It’s a near impossible task to educate black children in a society that constantly interrupts that work with such violence. Still, it’s incumbent on educators like me to guide our students through the moment we’re living in — even when we can’t answer all their questions, and even if we’re sometimes confused ourselves.

I began teaching in 2014, the year the police killings of Eric Garner, Michael Brown, and Tamir Rice dominated headlines. The tragedies have piled on, a new one seeming to occur every month since I first stepped into a classroom. I currently teach ninth-graders at a predominantly black charter school in Brooklyn, and I often find myself struggling to make sense of the events for my students.

I’ve shown them clips from popular films like “Selma” and “Fruitvale Station” and prepared lessons on the civil rights movement, and I’ve done my best to ground it all in the subjects I was hired to teach — American history, composition, and college readiness. My hope is that these films will encourage my students to connect today’s police violence to our nation’s history of racial injustice. And, because there are no easy answers, they’ll simply be encouraged by the perseverance of those who came before them.

I can’t help but worry I’m sending them mixed messages, however, teaching them lessons on resistance while also policing their conduct day to day. As an administrator and one of few black male teachers in my school, I’m often charged with disciplining students. I find myself having a familiar talk with many of them: “get good grades,” “respect authority,” “keep your nose clean.”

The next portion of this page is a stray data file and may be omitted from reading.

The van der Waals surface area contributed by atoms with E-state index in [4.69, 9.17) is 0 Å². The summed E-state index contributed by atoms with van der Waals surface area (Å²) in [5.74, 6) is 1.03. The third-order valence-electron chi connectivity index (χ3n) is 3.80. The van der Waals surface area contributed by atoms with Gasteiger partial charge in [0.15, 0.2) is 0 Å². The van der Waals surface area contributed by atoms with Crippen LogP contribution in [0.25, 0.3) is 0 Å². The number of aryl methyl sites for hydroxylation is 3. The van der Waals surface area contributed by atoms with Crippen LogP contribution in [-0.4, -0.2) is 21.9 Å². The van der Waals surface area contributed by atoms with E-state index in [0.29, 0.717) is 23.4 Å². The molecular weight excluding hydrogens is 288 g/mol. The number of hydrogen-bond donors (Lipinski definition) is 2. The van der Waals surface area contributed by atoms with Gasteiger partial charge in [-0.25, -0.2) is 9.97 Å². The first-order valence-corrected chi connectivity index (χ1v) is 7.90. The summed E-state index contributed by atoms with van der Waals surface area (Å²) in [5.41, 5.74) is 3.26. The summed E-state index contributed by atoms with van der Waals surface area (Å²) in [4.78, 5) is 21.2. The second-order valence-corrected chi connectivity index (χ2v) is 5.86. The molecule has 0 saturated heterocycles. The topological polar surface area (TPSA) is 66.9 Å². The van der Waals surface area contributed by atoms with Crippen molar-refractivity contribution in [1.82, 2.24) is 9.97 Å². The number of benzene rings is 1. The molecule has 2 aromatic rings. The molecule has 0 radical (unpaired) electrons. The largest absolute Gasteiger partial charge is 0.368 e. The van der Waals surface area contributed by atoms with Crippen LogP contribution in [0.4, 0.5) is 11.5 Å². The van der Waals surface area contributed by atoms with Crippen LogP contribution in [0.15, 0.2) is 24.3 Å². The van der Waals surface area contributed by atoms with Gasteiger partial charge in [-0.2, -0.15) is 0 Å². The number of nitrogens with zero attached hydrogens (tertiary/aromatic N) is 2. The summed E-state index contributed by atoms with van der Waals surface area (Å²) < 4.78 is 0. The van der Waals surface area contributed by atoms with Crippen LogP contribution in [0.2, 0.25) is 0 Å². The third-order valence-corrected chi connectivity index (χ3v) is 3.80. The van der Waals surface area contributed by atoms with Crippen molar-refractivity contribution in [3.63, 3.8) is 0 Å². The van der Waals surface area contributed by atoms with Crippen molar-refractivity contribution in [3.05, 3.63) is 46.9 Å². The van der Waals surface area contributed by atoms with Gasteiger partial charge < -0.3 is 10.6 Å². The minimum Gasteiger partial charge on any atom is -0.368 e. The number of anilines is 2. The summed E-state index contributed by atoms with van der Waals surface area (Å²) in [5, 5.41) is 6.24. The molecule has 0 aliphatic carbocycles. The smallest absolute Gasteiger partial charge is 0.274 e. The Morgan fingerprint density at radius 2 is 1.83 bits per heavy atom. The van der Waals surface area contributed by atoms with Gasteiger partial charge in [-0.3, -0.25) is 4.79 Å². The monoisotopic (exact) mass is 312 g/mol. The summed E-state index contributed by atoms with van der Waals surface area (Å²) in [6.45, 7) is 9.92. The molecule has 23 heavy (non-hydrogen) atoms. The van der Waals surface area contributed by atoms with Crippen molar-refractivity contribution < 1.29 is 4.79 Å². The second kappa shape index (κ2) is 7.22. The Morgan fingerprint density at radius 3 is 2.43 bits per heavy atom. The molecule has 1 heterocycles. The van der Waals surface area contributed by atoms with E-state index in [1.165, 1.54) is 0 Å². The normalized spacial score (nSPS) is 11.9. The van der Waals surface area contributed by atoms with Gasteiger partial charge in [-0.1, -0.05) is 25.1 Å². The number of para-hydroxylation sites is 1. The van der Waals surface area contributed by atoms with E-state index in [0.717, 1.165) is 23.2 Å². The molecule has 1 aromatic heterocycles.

It’s instruction and advice that can feel pointless when a “good kid” like Jordan Edwards can have his life cut short by those sworn to serve and protect him. Still, I try in hopes that good grades and polite behavior will insulate my students from some of society’s dangers, if not all of them.

The Monday after police killed Edwards, I asked the students in my college readiness class to watch a news clip about the shooting and write out their feelings, or sit in silence and reflect. Many of them were already aware of what happened. I was proud that so many of them were abreast of the news but saddened by their reflections. At just 14 and 15 years old, many of them have already come to accept deaths like Jordan’s as the norm, and readily expect that any one of them could be next. “Will this police officer even be fired?” one asked. “Was the cop white?”

The young man I worry about the most was more talkative than usual that day. During the class discussion, he shared his guilt of being the only one of his friends who “made it” — making it meaning being alive, still, and free. The guilt sometimes cripples him, he said, and high-profile police killings like Jordan’s compound that guilt with a feeling of hopelessness. They make him think he will die in the streets one way or another.

I didn’t know what to say then, and I still don’t have a response for him. I’ve always taught students that earning an education might exempt them from the perils of being black in America, or at least give them a chance at something more. I was raised on that notion and believed it so much that I became an educator. But deaths like Jordan’s leave me choking on the reality that nothing I can teach will shield my students from becoming the next hashtag.

In lieu of protection, I offer what I can. I provide a space for my students to express their feelings. I offer love and consideration in our day-to-day interactions and do my best to make them feel seen and, hopefully, safe for a few hours each day.

Fredrick Scott Salyers teaches at a charter high school in Brooklyn. He began his career in education as a resident director at Morehouse College. Find more of his work here.